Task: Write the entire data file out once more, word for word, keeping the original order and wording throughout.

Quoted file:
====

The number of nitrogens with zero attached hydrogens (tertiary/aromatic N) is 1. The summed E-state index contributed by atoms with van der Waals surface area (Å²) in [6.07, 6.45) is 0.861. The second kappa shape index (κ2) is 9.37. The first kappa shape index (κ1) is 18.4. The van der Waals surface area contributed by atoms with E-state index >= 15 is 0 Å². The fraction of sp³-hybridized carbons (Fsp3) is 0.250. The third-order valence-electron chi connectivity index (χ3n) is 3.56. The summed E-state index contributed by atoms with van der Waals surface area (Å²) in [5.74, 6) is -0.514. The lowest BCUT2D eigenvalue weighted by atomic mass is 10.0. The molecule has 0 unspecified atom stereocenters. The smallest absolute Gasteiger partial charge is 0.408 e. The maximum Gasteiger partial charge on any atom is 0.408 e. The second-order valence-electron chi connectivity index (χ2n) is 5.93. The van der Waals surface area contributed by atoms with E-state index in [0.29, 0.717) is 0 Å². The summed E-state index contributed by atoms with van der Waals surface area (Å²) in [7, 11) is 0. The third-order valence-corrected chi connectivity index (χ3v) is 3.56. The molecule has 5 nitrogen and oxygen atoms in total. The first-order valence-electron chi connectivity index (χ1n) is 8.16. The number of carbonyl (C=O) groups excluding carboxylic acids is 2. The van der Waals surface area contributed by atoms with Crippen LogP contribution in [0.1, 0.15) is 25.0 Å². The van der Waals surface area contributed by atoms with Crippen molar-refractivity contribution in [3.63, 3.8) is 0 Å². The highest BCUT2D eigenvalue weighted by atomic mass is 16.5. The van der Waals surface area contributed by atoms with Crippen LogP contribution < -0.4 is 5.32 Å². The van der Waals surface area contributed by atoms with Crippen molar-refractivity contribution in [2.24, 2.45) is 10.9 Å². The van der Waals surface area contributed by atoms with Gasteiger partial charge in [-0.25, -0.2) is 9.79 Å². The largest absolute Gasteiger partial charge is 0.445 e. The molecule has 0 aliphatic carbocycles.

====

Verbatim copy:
The number of nitrogens with zero attached hydrogens (tertiary/aromatic N) is 1. The summed E-state index contributed by atoms with van der Waals surface area (Å²) in [6.07, 6.45) is 0.861. The second kappa shape index (κ2) is 9.37. The first kappa shape index (κ1) is 18.4. The van der Waals surface area contributed by atoms with E-state index >= 15 is 0 Å². The fraction of sp³-hybridized carbons (Fsp3) is 0.250. The third-order valence-electron chi connectivity index (χ3n) is 3.56. The summed E-state index contributed by atoms with van der Waals surface area (Å²) in [5.74, 6) is -0.514. The lowest BCUT2D eigenvalue weighted by atomic mass is 10.0. The molecule has 0 unspecified atom stereocenters. The smallest absolute Gasteiger partial charge is 0.408 e. The maximum Gasteiger partial charge on any atom is 0.408 e. The second-order valence-electron chi connectivity index (χ2n) is 5.93. The van der Waals surface area contributed by atoms with E-state index in [0.29, 0.717) is 0 Å². The summed E-state index contributed by atoms with van der Waals surface area (Å²) in [7, 11) is 0. The third-order valence-corrected chi connectivity index (χ3v) is 3.56. The molecule has 5 nitrogen and oxygen atoms in total. The first-order valence-electron chi connectivity index (χ1n) is 8.16. The number of carbonyl (C=O) groups excluding carboxylic acids is 2. The van der Waals surface area contributed by atoms with Crippen LogP contribution in [0.1, 0.15) is 25.0 Å². The van der Waals surface area contributed by atoms with Crippen molar-refractivity contribution in [3.63, 3.8) is 0 Å². The highest BCUT2D eigenvalue weighted by atomic mass is 16.5. The van der Waals surface area contributed by atoms with Crippen LogP contribution < -0.4 is 5.32 Å². The van der Waals surface area contributed by atoms with Crippen molar-refractivity contribution in [2.24, 2.45) is 10.9 Å². The van der Waals surface area contributed by atoms with Gasteiger partial charge in [-0.25, -0.2) is 9.79 Å². The largest absolute Gasteiger partial charge is 0.445 e. The molecule has 0 aliphatic carbocycles.